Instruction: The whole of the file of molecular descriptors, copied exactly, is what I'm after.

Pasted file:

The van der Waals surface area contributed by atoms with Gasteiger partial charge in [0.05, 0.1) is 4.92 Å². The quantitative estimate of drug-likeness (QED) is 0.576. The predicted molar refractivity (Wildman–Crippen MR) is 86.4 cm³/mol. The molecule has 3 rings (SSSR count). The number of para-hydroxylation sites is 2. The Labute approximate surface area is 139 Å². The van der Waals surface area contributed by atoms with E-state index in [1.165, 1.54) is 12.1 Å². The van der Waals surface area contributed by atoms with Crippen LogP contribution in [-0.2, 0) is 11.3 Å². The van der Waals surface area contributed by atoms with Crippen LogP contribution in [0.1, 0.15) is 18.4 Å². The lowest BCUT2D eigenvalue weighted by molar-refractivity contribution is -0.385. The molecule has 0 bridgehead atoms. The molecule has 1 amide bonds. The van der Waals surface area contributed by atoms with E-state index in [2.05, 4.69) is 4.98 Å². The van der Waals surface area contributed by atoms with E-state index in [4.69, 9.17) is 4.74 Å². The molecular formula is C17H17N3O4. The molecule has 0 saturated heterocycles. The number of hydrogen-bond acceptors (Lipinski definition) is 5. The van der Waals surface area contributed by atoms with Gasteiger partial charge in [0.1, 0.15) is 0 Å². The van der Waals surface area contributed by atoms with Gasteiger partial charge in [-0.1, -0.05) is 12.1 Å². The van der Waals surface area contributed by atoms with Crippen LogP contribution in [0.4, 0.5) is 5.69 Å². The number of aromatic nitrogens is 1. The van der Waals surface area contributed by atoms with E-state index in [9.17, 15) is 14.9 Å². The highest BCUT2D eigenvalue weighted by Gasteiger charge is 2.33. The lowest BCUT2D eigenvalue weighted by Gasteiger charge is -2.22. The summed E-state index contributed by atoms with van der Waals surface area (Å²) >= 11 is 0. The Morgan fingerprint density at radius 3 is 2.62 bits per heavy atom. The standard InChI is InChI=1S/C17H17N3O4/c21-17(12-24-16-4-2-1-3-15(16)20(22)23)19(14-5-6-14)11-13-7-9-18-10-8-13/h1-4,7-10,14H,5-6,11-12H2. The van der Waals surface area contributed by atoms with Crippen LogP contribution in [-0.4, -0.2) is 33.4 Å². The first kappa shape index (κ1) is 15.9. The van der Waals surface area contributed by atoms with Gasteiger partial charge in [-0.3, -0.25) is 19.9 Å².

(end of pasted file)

The van der Waals surface area contributed by atoms with Gasteiger partial charge in [0.05, 0.1) is 4.92 Å². The quantitative estimate of drug-likeness (QED) is 0.576. The predicted molar refractivity (Wildman–Crippen MR) is 86.4 cm³/mol. The molecule has 3 rings (SSSR count). The number of para-hydroxylation sites is 2. The Labute approximate surface area is 139 Å². The van der Waals surface area contributed by atoms with E-state index in [1.165, 1.54) is 12.1 Å². The van der Waals surface area contributed by atoms with Crippen LogP contribution in [-0.2, 0) is 11.3 Å². The van der Waals surface area contributed by atoms with Crippen LogP contribution in [0.1, 0.15) is 18.4 Å². The lowest BCUT2D eigenvalue weighted by molar-refractivity contribution is -0.385. The molecule has 0 bridgehead atoms. The molecule has 1 amide bonds. The van der Waals surface area contributed by atoms with E-state index in [2.05, 4.69) is 4.98 Å². The van der Waals surface area contributed by atoms with E-state index in [4.69, 9.17) is 4.74 Å². The molecular formula is C17H17N3O4. The molecule has 0 saturated heterocycles. The number of hydrogen-bond acceptors (Lipinski definition) is 5. The van der Waals surface area contributed by atoms with Gasteiger partial charge in [0.1, 0.15) is 0 Å². The van der Waals surface area contributed by atoms with Gasteiger partial charge in [-0.1, -0.05) is 12.1 Å². The van der Waals surface area contributed by atoms with Crippen LogP contribution in [0.4, 0.5) is 5.69 Å². The number of aromatic nitrogens is 1. The van der Waals surface area contributed by atoms with E-state index in [9.17, 15) is 14.9 Å². The highest BCUT2D eigenvalue weighted by Gasteiger charge is 2.33. The lowest BCUT2D eigenvalue weighted by Gasteiger charge is -2.22. The summed E-state index contributed by atoms with van der Waals surface area (Å²) >= 11 is 0. The Morgan fingerprint density at radius 3 is 2.62 bits per heavy atom. The standard InChI is InChI=1S/C17H17N3O4/c21-17(12-24-16-4-2-1-3-15(16)20(22)23)19(14-5-6-14)11-13-7-9-18-10-8-13/h1-4,7-10,14H,5-6,11-12H2. The van der Waals surface area contributed by atoms with Crippen LogP contribution in [-0.4, -0.2) is 33.4 Å². The first kappa shape index (κ1) is 15.9. The van der Waals surface area contributed by atoms with Gasteiger partial charge in [-0.3, -0.25) is 19.9 Å².